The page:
On March 12 church remembers Blessed Angela Salawa, a Polish woman and a member of Secular Franciscan Order. Her story is devoid of impressive miracles, large scale conversions or high church offices. A failure by worldly standards, her life of service suffering and humility shows us that one can grow to be a saint regardless of how small and simple their life is.
Angela served Christ and Christ’s little ones with all her strength.
Born in Siepraw, near Kraków, Poland, she was the 11th child of Bartlomiej and Ewa Salawa. In 1897, she moved to Kraków where her older sister Therese lived.
At the age of 16, Angela left home to work as a maid in Kraków.
While there, she became caught up in worldly pursuits and her religious fervor waned. She was much affected by the death of her sister Teresa, who had appealed to Angela to reconsider her worldly values. While dancing at a wedding reception, Angela perceived Christ standing nearby, asking her how she could prefer dancing to following Him. The experience was a turning-point in her life. She immediately went to a church to pray and became devoted to adoring Christ in the Blessed Sacrament.
Angela considered a religious vocation, but her weak physical health was an impediment. She decided to remain in the world, taking private vows of purity and virtue in 1900. She continued to work as a maid.
On 15 September 1911, Angela’s employer died, and while she was arranging the funeral, her own mother died. She was unable to attend her mother’s funeral. She further discovered that her mother had disinherited her, and this resulted in a breach between Angela and her family, whom she loved very much. Meanwhile, her employer’s husband brought two new women into the household after his wife’s death. These women falsely accused Angela of some things – accusations that were even believed by her own confessor, the most painful experience of her life. Later her confessor realized his mistake. Nevertheless, the false accusation followed Angela for years afterward.
In 1912, Angela became a member of the Secular Franciscan Order. She felt an affinity with Saint Francis of Assisi, who, like Angela herself, had broken with his family.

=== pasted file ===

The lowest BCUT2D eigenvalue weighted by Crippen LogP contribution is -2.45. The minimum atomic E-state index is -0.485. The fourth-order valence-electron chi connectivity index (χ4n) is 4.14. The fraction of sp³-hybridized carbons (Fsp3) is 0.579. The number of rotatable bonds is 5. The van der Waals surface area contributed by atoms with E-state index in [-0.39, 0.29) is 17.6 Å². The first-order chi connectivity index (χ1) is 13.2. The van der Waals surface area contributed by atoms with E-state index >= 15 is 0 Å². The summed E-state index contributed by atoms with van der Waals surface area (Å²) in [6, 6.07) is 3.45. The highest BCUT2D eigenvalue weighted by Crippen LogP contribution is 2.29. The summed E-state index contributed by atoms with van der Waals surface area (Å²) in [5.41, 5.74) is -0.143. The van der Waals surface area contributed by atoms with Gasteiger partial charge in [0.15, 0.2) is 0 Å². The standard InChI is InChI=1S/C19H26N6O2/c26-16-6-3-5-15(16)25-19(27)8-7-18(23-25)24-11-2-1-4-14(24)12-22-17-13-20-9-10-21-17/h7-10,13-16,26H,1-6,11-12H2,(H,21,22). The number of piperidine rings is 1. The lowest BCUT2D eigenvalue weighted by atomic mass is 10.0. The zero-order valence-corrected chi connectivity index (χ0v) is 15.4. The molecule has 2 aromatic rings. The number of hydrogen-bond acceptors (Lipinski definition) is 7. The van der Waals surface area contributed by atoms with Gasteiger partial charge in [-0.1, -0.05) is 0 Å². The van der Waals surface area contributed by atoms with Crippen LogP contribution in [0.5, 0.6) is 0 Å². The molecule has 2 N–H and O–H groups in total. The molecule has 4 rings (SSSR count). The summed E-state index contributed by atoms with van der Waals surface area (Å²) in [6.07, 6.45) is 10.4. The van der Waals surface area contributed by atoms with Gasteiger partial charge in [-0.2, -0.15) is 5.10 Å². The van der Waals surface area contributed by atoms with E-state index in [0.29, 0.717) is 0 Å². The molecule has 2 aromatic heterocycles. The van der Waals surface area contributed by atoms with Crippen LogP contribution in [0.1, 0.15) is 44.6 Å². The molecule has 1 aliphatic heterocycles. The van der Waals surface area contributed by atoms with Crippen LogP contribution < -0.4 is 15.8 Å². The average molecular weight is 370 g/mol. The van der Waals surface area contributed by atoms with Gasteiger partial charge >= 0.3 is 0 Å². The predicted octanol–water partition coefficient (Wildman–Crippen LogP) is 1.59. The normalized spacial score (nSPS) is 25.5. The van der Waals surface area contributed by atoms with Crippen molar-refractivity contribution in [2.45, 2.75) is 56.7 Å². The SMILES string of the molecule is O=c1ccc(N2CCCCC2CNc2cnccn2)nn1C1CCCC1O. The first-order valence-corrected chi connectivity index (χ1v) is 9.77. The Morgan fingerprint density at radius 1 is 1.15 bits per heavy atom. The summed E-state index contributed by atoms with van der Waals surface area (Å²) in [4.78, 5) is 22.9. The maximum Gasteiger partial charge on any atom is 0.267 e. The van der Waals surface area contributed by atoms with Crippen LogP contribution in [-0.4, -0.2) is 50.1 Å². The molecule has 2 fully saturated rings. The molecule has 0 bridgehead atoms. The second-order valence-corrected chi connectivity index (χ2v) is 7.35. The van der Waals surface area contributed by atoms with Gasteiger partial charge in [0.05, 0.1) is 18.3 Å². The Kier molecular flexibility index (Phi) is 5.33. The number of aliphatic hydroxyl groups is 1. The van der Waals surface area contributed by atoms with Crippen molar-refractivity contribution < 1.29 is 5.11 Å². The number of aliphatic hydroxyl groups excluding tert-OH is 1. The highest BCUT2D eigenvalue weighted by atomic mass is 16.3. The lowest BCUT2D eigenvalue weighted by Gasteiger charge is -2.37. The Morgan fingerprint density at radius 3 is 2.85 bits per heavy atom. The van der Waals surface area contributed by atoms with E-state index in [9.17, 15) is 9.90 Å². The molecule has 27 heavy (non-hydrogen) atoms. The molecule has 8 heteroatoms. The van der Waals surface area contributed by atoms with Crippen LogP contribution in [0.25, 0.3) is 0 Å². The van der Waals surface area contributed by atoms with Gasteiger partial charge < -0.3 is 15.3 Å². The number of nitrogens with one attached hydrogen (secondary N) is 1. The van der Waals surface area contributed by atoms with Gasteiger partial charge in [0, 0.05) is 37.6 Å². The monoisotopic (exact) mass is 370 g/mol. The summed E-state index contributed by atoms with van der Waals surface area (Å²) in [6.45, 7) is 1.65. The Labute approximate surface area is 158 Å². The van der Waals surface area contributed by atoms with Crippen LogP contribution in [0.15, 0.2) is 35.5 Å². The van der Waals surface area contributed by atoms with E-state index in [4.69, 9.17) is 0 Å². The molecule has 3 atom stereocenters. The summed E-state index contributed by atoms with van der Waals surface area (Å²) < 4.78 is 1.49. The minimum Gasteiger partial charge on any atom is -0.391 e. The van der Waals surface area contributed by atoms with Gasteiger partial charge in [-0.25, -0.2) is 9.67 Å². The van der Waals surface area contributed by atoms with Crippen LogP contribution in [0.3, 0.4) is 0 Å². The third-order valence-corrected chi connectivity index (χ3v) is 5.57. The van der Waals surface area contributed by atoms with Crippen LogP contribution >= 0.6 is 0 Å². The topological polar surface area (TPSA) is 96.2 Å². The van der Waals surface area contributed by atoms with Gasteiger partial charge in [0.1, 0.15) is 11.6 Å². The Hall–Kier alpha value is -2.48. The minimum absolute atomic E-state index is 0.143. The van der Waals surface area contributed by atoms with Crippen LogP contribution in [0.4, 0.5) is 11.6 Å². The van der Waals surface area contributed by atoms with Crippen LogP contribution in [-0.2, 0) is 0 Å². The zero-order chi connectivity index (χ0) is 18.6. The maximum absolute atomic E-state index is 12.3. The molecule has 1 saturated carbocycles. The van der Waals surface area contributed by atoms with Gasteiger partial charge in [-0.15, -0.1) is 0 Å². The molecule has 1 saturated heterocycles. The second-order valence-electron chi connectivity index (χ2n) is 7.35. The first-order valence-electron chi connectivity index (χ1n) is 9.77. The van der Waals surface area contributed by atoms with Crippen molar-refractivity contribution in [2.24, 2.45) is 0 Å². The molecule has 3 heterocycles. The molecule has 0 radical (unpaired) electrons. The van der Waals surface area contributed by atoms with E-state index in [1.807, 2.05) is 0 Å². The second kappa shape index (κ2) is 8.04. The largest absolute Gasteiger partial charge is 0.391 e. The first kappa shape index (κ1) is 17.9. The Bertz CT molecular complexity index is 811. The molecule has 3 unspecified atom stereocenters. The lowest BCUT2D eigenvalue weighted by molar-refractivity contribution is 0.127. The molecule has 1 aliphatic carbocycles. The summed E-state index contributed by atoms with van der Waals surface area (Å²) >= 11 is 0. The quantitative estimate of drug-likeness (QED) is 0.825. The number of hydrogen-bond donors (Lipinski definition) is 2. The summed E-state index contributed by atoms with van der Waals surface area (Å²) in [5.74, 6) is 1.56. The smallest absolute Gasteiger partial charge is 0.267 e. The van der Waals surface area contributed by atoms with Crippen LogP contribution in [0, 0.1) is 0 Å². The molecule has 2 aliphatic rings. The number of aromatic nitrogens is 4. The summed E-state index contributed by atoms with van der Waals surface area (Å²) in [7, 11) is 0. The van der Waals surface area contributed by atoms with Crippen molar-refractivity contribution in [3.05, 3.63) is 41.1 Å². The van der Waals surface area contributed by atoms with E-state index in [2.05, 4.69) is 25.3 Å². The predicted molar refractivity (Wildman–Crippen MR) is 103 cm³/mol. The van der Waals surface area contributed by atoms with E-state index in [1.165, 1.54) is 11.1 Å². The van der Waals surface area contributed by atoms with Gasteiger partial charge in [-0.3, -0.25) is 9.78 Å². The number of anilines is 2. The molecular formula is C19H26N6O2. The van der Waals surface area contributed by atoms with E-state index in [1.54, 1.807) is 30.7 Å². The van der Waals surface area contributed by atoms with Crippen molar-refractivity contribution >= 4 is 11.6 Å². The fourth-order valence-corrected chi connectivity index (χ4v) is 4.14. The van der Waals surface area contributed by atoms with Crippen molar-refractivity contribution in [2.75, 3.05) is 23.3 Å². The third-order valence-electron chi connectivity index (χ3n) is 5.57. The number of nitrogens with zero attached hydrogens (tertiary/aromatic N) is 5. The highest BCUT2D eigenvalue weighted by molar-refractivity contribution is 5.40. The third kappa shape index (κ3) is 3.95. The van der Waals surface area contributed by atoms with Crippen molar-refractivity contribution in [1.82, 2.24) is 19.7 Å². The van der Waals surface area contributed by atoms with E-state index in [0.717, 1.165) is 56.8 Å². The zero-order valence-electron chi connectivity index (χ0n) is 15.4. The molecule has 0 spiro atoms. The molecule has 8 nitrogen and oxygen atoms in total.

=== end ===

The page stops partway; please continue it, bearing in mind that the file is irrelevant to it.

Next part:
In 1914 when the First World War broke out, Krakow was evacuated, but Angela opted to stay in the city to serve the poor, injured and suffering people who needed her help. She helped as she could, and shared her bread ration with those who had even less than she had.
She helped prisoners of war without regard for their nationality or religion. The writings of Teresa of Avila and John of the Cross were a great comfort to her.
Her own health was deteriorating, but no one noticed her suffering.
In 1916 her employer accused her of stealing, and she lost her employment. She was homeless, in pain and ill, but she was discharged from the hospital because she appeared to be well. Eventually she was alone in the world, living in a basement room, abandoned by family, friends and neighbors.
Addressing herself to Christ, she wrote in her diary, “I want you to be adored as much as you were destroyed.” In another place, she wrote, “Lord, I live by your will. I shall die when you desire; save me because you can.”
On 8 March 1922 Angela received Holy Communion. She was then driven to the hospital where she died on 12 March. Because of her life of prayer, service and humble acceptance of the Cross of pain and suffering, many people felt that she should be raised to the altar as a saint.
In March 1990, in the city of Nowy Targ about 75km from Krakow, a young boy was playing in the park with friends when he was struck on the head and suffered a severe brain injury. Doctors thought he would not survive. His parents had a Mass said for their son’s recovery and began a novena to the Servant of God Angela Salawa. After six days, the boy began to react to physical stimuli. His condition steadily improved. On 17 April, he began to speak; on 23 April he was discharged from the hospital in good health.
On 13 August 1991, Pope John Paul II beatified Angela Salawa in Krakow.
In 2001 the boy who was miraculously healed through the intercession of Angela Salawa was enrolled as a law student at Jagellonian University
At her 1991 beatification in Kraków, Pope John Paul II said: “It is in this city that she worked, that she suffered and that her holiness came to maturity. While connected to the spirituality of Saint Francis, she showed an extraordinary responsiveness to the action of the Holy Spirit” (L’Osservatore Romano, volume 34, number 4, 1991).